Micaëla (Katie West), photo courtesy of Marc Brenner
             There’s a scene in Carmen Disruption where a boy on a motorbike was killed and the first thing that everyone did at the crime scene was take out their phones. To document this boy’s memory, complete strangers took selfies with his mangled body. While I was eating at a restaurant the other day, the couple across from me were barely talking to one another. Perhaps they had been in an argument, but the first thing the woman did when her dessert arrived was snap a photo of it on her phone. No doubt she will have posted that photo on some form of social media, exclaiming what a “wonderful” meal and time out she was having with her husband. The phone occupies an ominous space at the dinner table now. It’s the ultimate third wheel, but through the individual’s choice.

             There seems to be a disconnect in the way that we interact with others in today's society. Micaëla wanted someone to know her, so much so that they know what she does with her hands when she walks. When Don José visited her son, she was moved that he remembered how many sugars she took in her tea. She felt as though someone noticed her and thought about her. It’s about the way we make each other feel. It’s in these small gestures that we really get the feeling of knowing someone, not superficially, but really intimately knowing them. It’s hard to do that when we’re too distracted by our phones, when we’re in a virtual world that does not exist outside of this real one, a life that we only get the chance to live once.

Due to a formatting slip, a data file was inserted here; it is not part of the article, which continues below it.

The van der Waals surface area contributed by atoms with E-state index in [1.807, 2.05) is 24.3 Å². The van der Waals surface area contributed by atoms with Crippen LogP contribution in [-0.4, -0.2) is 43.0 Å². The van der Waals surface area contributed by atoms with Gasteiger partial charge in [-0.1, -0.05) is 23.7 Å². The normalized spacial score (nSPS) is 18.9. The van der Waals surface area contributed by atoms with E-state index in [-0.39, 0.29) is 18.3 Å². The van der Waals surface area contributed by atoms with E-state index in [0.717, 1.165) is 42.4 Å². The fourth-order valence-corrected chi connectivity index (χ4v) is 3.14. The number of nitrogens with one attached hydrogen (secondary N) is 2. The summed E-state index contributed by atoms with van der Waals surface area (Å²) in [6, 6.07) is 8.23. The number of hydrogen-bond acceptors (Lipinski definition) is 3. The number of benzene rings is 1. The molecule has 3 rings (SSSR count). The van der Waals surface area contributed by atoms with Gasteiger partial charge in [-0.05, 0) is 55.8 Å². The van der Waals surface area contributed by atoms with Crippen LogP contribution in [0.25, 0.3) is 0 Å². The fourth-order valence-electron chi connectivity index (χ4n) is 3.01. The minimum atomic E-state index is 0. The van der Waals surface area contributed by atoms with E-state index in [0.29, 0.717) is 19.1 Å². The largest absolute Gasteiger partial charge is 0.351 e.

Let me take a selfie, photo courtesy of Marc Brenner